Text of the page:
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The Basics of the creation of digital image reproductions

The Basics are a set of minimal guidelines of the creation of digital image reproductions by photographing or scanning an analogue heritage object. As different projects and objects require different approaches you can use the Basics as a starting point to create your own tailor-made set of requirements.

Context

Principles

The Basics provide a set of minimum  guidelines for cultural heritage institutions to meet, if they want to digitise and publish their collections in a sustainable and pliable way. In the context of the Basics for the creation of digital reproductions, this means a set of minimum guidelines in the area of digital image quality.
 
The main principle of creating digital images is that it should be sustainable and cost-effective, maintaining the essential characteristics of the analogue object (e.g. detail, colour and tonality) as much as possible. The digital reproduction has a clear and objective (e.g. measured) connection to the original in order to make it long-lasting. This will secure the usual substantial investments (time and money). The quality criteria below provide a method to objectively measure the digital reproduction of the essential characteristics of the original. The emphasis on certain quality characteristics may be different according to the demands of the project or material.
 
It should also be noted that there is a difference between the master file and the derivative. The master file will contain as much of the essential characteristics as possible, while the derivative file can be edited for various purposes. The Basics are used to create a master file.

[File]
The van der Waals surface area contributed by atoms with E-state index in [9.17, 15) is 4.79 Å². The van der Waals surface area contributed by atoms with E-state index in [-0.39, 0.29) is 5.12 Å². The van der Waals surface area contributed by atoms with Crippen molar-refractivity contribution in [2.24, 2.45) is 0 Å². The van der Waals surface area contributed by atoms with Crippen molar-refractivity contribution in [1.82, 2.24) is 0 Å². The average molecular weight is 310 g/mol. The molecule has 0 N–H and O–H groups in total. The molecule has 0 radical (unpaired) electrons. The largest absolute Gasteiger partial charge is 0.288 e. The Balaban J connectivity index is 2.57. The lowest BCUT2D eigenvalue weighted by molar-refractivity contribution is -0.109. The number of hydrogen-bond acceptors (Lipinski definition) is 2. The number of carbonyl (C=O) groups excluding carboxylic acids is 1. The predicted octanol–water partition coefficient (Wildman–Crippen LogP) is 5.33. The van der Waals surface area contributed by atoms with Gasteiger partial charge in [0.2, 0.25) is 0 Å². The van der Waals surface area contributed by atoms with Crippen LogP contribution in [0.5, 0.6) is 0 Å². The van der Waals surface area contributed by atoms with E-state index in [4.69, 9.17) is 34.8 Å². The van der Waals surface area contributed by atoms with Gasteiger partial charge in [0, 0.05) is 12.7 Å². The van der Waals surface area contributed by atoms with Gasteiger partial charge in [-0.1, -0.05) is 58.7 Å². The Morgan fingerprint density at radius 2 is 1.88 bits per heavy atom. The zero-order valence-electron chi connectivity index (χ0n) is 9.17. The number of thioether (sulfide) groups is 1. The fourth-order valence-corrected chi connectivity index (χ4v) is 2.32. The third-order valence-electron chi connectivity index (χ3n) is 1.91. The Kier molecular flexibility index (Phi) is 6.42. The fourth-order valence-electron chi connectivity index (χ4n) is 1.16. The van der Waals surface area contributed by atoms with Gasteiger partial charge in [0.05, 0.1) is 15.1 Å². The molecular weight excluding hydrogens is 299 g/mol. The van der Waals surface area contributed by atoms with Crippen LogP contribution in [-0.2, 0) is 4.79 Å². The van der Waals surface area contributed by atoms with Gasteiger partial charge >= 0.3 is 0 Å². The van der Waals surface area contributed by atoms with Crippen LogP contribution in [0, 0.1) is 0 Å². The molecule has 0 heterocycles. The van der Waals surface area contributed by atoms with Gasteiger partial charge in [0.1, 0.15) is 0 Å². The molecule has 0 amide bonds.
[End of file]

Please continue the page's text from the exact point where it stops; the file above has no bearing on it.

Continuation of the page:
Workflow

Scanning or photographing  your collections is only a small part of the digitization workflow. Issues like harvesting and creating preservation metadata, quality control (not just the image, but also the question whether all originals are actually scanned) and the flawless processing of images are just as much of a challenge than the digitization in itself. The quality criteria of the Basics should always be embedded in the entire workflow.
 
 

Material types

There are many types of material. There is a big difference between a newspaper, a painting, a picture, a glass or a sculpture if you look at shape, colour, detail and information density. The Basics can’t provide detailed requirements for every kind of material, so again, you should use the guidelines to create an approach that suits your needs. Ultimately, it is up to the heritage institution to decide what the exact essential characteristics of the heritage object are and which quality aspects should be prioritized. For instance, an institution can decide to digitise their newspapers only in grey tones.     
 
The guidelines of the Basics are suited for 2D material, but not so much for 3D objects and transparent objects (photo negatives etc.). The Rijksmuseum is working on a guideline for 3D objects and for transparent material, we would like to refer to chapter 4 of the publication Digitisation of Photographical Materials Guidelines.   
 
 

(Bron: Flickr)


Quality criteria

The quality criteria listed below are published in parallel with knowledge dossiers for the creation  of digital images. These dossiers offer more technical background information on the criteria. As the dossiers are in Dutch you are advised to use the Google translate function provided on the webpage (right upper hand).